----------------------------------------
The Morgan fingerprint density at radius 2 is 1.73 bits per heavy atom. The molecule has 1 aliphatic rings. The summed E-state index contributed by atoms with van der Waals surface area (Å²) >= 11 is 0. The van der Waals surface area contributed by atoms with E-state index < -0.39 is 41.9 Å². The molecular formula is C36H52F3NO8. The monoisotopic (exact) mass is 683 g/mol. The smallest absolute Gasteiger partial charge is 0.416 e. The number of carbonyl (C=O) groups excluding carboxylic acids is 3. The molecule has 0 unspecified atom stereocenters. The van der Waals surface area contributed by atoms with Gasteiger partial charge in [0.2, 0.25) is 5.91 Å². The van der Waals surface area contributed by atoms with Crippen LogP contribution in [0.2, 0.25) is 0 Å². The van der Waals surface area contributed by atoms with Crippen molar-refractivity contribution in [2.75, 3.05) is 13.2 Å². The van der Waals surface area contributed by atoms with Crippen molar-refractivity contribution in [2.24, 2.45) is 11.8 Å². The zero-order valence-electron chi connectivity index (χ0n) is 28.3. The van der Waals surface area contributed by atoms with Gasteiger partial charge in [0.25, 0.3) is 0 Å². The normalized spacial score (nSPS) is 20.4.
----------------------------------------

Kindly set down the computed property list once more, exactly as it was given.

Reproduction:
The Morgan fingerprint density at radius 2 is 1.73 bits per heavy atom. The molecule has 1 aliphatic rings. The summed E-state index contributed by atoms with van der Waals surface area (Å²) >= 11 is 0. The van der Waals surface area contributed by atoms with E-state index < -0.39 is 41.9 Å². The molecular formula is C36H52F3NO8. The monoisotopic (exact) mass is 683 g/mol. The smallest absolute Gasteiger partial charge is 0.416 e. The number of carbonyl (C=O) groups excluding carboxylic acids is 3. The molecule has 0 unspecified atom stereocenters. The van der Waals surface area contributed by atoms with Gasteiger partial charge in [0.2, 0.25) is 5.91 Å². The van der Waals surface area contributed by atoms with Crippen LogP contribution in [0.2, 0.25) is 0 Å². The van der Waals surface area contributed by atoms with Crippen molar-refractivity contribution in [2.75, 3.05) is 13.2 Å². The van der Waals surface area contributed by atoms with Crippen molar-refractivity contribution in [2.24, 2.45) is 11.8 Å². The zero-order valence-electron chi connectivity index (χ0n) is 28.3. The van der Waals surface area contributed by atoms with Gasteiger partial charge in [0.25, 0.3) is 0 Å². The normalized spacial score (nSPS) is 20.4.